Giving your office space an entirely new look isn't the only thing that new carpeting can accomplish. It can also promote a cleaner and healthier indoor environment for your employees and clients. The following takes a close look at how your new carpet can reduce your exposure to harmful airborne pollutants.
What Lies Within Your Old Carpeting
Believe it or not, the average carpet makes for a natural-born filter thanks to the way it's made. The fibers help trap airborne particulates within the surface, while anything tracked onto the carpet via wheels or shoes also gets trapped within. The end result is carpet that helps keep down airborne particulate levels in the office.
For this reason, a carpet that's seen years of foot traffic could be hiding years of dirt, allergens and other potentially harmful pollutants. Dust mites can also thrive in this environment, as they feed on skin flakes that eventually make their way deep into the old carpet. If it gets wet, that gives mold spores a chance to proliferate if the carpet isn't dried in time.
Regular vacuuming and carpet cleaning only does so much to remove these potential allergens from old carpet. That means the only way to improve the indoor office environment is to click here and purchase new carpeting.
How New Carpeting Benefits Your Office
Aside from a fresh coat of paint, new carpet is one way of revitalizing your office environment. The sight and feel of new carpet can help brighten the mood and enhance worker productivity. Your clients will also appreciate the look of your new carpet. But there's more to carpet than just a fresh sight for sore eyes.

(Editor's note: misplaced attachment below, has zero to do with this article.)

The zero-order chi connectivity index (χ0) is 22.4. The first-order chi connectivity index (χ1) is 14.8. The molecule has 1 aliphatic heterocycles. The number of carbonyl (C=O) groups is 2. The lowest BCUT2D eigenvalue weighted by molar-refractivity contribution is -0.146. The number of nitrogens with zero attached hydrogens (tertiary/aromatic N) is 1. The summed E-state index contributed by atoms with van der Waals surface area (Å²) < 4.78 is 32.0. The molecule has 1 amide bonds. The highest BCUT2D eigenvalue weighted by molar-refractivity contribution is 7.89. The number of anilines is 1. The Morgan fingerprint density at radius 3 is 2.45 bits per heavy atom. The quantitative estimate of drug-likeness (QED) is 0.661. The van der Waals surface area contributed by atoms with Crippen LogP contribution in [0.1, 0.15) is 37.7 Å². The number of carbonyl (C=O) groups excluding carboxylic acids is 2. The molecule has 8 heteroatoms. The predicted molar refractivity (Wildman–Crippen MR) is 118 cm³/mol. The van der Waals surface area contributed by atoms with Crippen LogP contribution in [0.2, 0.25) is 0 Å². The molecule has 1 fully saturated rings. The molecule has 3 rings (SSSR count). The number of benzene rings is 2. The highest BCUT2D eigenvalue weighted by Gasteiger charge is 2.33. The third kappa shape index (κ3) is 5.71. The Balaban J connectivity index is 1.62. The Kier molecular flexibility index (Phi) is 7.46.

It also gives you a chance to create a cleaner and healthier environment by getting rid of your old carpeting. By giving your old, dirt-laden carpet the boot, you end up drastically improving overall indoor air quality while reducing the load placed on your ventilation system's current filtration methods. This also eliminates many of the allergic triggers that could lead to allergy and asthma symptoms in some people.
As mentioned before, new carpeting also helps keep down airborne pollutants until they're properly vacuumed later on. The Canadian Carpet Institute mentions that a substantial percentage of particles that are locked within the carpet's fibers never rise towards the breathing zone.
Concerns about VOCs
There has been plenty of concern about the effects that volatile organic compounds (VOCs) can have on the ordinary office environment. It's true that new carpets contain materials and chemicals that could potentially outgas VOCs. However, these concerns can be mitigated by taking a few simple steps:
- Before having the carpet installed, you can ask the installer to air it out in a well-ventilated area first. According to the EPA, it usually takes between 48 and 72 hours for VOC emissions from new carpet to dissipate.
- If airing out the carpet prior to installation isn't possible, you can use your building's HVAC/ventilation system to circulate a constant supply of fresh air throughout the installation area. You can potentially speed up the process if your system is equipped with a high-quality HEPA filter.
- Regular vacuuming and cleaning not only benefits the carpet itself, but it can also promote a healthier environment by removing VOCs and other types of particulates.
If possible, consider investing in "green label" carpeting. This type of carpeting uses environmentally friendly materials and techniques in order to reduce the amount of VOCs that emit. Carpets with low VOC emissions are awarded the green label according to the standards created by the Carpet and Rug Institute, an independent organization recognized throughout the carpet industry.